Fernández has been touring the US showing “Uphill on the Hill,” a film in which she narrates the story of her quest to ask members of the US Congress why they and the Biden Administration are so determined to sustain the brutal sanctions. In particular she seeks to speak to the Cuban American legislators who have most aggressively insisted that the sanctions be sustained. 

Not surprisingly, they all give her the brush-off, and she wryly checks them off her list one by one. Ultimately she does manage to join a delegation meeting with Massachusetts Congressman Jim McGovern, a longtime opponent of the sanctions on Cuba. Pierre LaBossiere of Haiti Action Committee has a cameo in that scene in which he asks why the US punishes Cuba and lends so much support to Haiti, where the corrupt government kills its own people. 

After the Cuban American legislators refuse to meet with her, Fernández meets Medea Benjamin and other members of Code Pink. Fernández then says she’s realized that Washington, DC is a Black city, so, being Afro Cuban, she’s going out to talk to people who look like her. One after another, they tell her that there’s no reason for the sanctions and they oppose them. In a choice comic moment, one says he’d like to see the sanctions lifted because he’s a cigar smoker.

Obama, Trump, and Biden

During his second term, when he no longer had to worry about the Miami Cuban vote in the swing state of Florida, President Obama loosened the trade restrictions, saying it did not serve US interests to make the Cuban state collapse. He even traveled to Cuba to announce his policy. This, Fernández said, brought a sudden, short-lived burst of optimism, trade and prosperity to Cuba, which she describes in Episode One of “The War on Cuba.” The Rolling Stones even appeared to perform in Havana after the embargo was lifted.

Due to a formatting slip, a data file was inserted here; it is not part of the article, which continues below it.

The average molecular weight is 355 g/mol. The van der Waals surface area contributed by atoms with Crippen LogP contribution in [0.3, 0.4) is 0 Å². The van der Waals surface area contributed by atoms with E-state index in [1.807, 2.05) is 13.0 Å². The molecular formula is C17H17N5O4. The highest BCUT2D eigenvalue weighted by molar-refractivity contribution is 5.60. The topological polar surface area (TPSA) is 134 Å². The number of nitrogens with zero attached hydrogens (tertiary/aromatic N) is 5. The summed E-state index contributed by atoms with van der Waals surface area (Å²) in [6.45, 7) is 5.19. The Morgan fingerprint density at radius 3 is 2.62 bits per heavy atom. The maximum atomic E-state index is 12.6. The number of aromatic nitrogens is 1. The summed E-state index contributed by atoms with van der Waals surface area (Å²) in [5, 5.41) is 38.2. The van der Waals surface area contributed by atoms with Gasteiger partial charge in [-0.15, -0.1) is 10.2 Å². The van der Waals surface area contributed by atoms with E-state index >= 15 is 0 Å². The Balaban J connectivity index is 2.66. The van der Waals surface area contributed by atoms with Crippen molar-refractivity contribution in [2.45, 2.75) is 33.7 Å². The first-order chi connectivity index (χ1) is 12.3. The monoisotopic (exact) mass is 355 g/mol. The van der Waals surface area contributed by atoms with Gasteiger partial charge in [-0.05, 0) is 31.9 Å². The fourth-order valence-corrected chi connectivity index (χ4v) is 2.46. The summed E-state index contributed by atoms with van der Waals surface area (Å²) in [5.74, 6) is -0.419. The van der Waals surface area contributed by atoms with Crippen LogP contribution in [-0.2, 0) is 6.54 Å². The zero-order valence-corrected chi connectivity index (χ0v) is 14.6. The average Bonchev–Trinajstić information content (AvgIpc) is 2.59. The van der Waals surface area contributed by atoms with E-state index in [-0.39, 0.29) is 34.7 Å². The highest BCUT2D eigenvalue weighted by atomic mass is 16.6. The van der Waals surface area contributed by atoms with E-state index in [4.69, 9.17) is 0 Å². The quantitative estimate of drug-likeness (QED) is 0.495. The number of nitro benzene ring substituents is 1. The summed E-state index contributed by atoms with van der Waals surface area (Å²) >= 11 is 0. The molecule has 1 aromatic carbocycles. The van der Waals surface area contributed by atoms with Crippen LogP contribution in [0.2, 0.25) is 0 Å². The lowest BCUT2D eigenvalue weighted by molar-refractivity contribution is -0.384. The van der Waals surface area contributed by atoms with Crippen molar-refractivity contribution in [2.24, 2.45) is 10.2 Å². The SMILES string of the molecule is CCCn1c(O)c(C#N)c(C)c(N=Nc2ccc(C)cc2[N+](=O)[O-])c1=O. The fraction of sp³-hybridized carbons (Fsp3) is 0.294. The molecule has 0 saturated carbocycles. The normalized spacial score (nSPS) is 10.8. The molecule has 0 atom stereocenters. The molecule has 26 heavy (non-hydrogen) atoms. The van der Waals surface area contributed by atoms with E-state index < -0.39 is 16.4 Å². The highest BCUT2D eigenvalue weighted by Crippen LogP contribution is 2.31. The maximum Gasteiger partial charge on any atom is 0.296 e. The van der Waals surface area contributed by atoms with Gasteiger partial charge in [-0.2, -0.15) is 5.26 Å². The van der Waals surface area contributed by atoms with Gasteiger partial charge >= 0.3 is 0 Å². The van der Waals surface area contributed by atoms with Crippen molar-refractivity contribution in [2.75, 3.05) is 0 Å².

Trump reversed Obama’s policy, even though he himself had actually applied for licenses to do business in Cuba before becoming president. After becoming president, he tightened and even instituted new sanctions in order to placate the reactionary Miami Cubans.

“All the concessions that Barack Obama has granted the Castro regime were done through executive order, which means the next president can reverse them,” he said, speaking at a campaign rally in Miami. “And that I will do.” And he did.

Fernández said that Biden has not returned to Obama’s policies, most likely because he has unrealistic hopes of winning Florida in 2024. 

Fernández on tour

The dates, times, and locations of Liz Fernández’s upcoming appearances in Seattle, Albuquerque, and Tampa are on the website, where you can also find “The War on Cuba.” 

During the Q&A at her appearance at Oakland’s La Pena Cultural Center, someone asked her how the Cuban economy works, to which she teared up and answered, “It doesn’t, because of the blockade.”

Ann Garrison is a Black Agenda Report Contributing Editor based in the San Francisco Bay Area. In 2014, she received the Victoire Ingabire Umuhoza Democracy and Peace Prize for her reporting on conflict in the African Great Lakes region. She can be reached at ann(at) Please help to support her work on Patreon.